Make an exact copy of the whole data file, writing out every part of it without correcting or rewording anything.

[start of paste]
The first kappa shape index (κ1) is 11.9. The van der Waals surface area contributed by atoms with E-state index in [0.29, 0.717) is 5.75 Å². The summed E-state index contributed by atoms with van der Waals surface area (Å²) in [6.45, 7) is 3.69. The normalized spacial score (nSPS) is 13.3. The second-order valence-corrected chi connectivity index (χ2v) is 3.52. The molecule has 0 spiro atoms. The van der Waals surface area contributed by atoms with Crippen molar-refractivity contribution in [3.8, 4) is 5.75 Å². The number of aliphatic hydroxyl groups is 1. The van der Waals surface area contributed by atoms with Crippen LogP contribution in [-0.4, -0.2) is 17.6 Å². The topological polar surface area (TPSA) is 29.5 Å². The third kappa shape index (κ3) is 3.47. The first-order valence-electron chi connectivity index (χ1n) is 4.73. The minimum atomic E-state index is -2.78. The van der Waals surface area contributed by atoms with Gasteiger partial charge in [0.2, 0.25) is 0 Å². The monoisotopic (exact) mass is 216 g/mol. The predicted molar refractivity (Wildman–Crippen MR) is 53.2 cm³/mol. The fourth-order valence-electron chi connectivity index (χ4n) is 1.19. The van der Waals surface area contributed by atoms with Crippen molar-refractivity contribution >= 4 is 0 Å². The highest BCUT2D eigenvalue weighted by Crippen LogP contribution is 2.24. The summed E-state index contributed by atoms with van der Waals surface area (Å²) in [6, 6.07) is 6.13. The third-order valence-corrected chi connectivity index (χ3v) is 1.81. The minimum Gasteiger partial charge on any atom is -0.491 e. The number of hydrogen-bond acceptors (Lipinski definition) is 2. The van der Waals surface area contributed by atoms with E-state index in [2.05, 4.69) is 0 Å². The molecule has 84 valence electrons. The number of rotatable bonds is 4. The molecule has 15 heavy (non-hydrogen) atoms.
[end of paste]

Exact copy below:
The first kappa shape index (κ1) is 11.9. The van der Waals surface area contributed by atoms with E-state index in [0.29, 0.717) is 5.75 Å². The summed E-state index contributed by atoms with van der Waals surface area (Å²) in [6.45, 7) is 3.69. The normalized spacial score (nSPS) is 13.3. The second-order valence-corrected chi connectivity index (χ2v) is 3.52. The molecule has 0 spiro atoms. The van der Waals surface area contributed by atoms with Crippen molar-refractivity contribution in [3.8, 4) is 5.75 Å². The number of aliphatic hydroxyl groups is 1. The van der Waals surface area contributed by atoms with Crippen LogP contribution in [-0.4, -0.2) is 17.6 Å². The topological polar surface area (TPSA) is 29.5 Å². The third kappa shape index (κ3) is 3.47. The first-order valence-electron chi connectivity index (χ1n) is 4.73. The minimum atomic E-state index is -2.78. The van der Waals surface area contributed by atoms with Gasteiger partial charge in [0.2, 0.25) is 0 Å². The monoisotopic (exact) mass is 216 g/mol. The predicted molar refractivity (Wildman–Crippen MR) is 53.2 cm³/mol. The fourth-order valence-electron chi connectivity index (χ4n) is 1.19. The van der Waals surface area contributed by atoms with Crippen molar-refractivity contribution >= 4 is 0 Å². The highest BCUT2D eigenvalue weighted by Crippen LogP contribution is 2.24. The summed E-state index contributed by atoms with van der Waals surface area (Å²) in [6, 6.07) is 6.13. The third-order valence-corrected chi connectivity index (χ3v) is 1.81. The minimum Gasteiger partial charge on any atom is -0.491 e. The number of hydrogen-bond acceptors (Lipinski definition) is 2. The van der Waals surface area contributed by atoms with E-state index in [2.05, 4.69) is 0 Å². The molecule has 84 valence electrons. The number of rotatable bonds is 4. The molecule has 15 heavy (non-hydrogen) atoms.